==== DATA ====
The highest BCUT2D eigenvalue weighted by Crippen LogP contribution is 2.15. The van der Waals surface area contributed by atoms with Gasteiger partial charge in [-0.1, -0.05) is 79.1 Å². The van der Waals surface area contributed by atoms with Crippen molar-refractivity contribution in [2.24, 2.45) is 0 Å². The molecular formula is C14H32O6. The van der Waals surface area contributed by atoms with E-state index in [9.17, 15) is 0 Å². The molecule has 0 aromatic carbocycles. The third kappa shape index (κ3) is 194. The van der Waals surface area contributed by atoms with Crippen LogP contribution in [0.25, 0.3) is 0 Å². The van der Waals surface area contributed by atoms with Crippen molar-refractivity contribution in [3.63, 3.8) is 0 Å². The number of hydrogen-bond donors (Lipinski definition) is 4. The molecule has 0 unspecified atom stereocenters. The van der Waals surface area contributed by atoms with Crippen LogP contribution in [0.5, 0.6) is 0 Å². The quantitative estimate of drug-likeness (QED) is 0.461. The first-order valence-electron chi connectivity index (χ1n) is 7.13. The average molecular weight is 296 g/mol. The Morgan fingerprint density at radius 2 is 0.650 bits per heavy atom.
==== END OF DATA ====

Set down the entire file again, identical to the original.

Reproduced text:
The highest BCUT2D eigenvalue weighted by Crippen LogP contribution is 2.15. The van der Waals surface area contributed by atoms with Gasteiger partial charge in [-0.1, -0.05) is 79.1 Å². The van der Waals surface area contributed by atoms with Crippen molar-refractivity contribution in [2.24, 2.45) is 0 Å². The molecular formula is C14H32O6. The van der Waals surface area contributed by atoms with E-state index in [9.17, 15) is 0 Å². The molecule has 0 aromatic carbocycles. The third kappa shape index (κ3) is 194. The van der Waals surface area contributed by atoms with Crippen LogP contribution in [0.25, 0.3) is 0 Å². The van der Waals surface area contributed by atoms with Crippen molar-refractivity contribution in [3.63, 3.8) is 0 Å². The number of hydrogen-bond donors (Lipinski definition) is 4. The molecule has 0 unspecified atom stereocenters. The van der Waals surface area contributed by atoms with Crippen LogP contribution in [0.5, 0.6) is 0 Å². The quantitative estimate of drug-likeness (QED) is 0.461. The first-order valence-electron chi connectivity index (χ1n) is 7.13. The average molecular weight is 296 g/mol. The Morgan fingerprint density at radius 2 is 0.650 bits per heavy atom.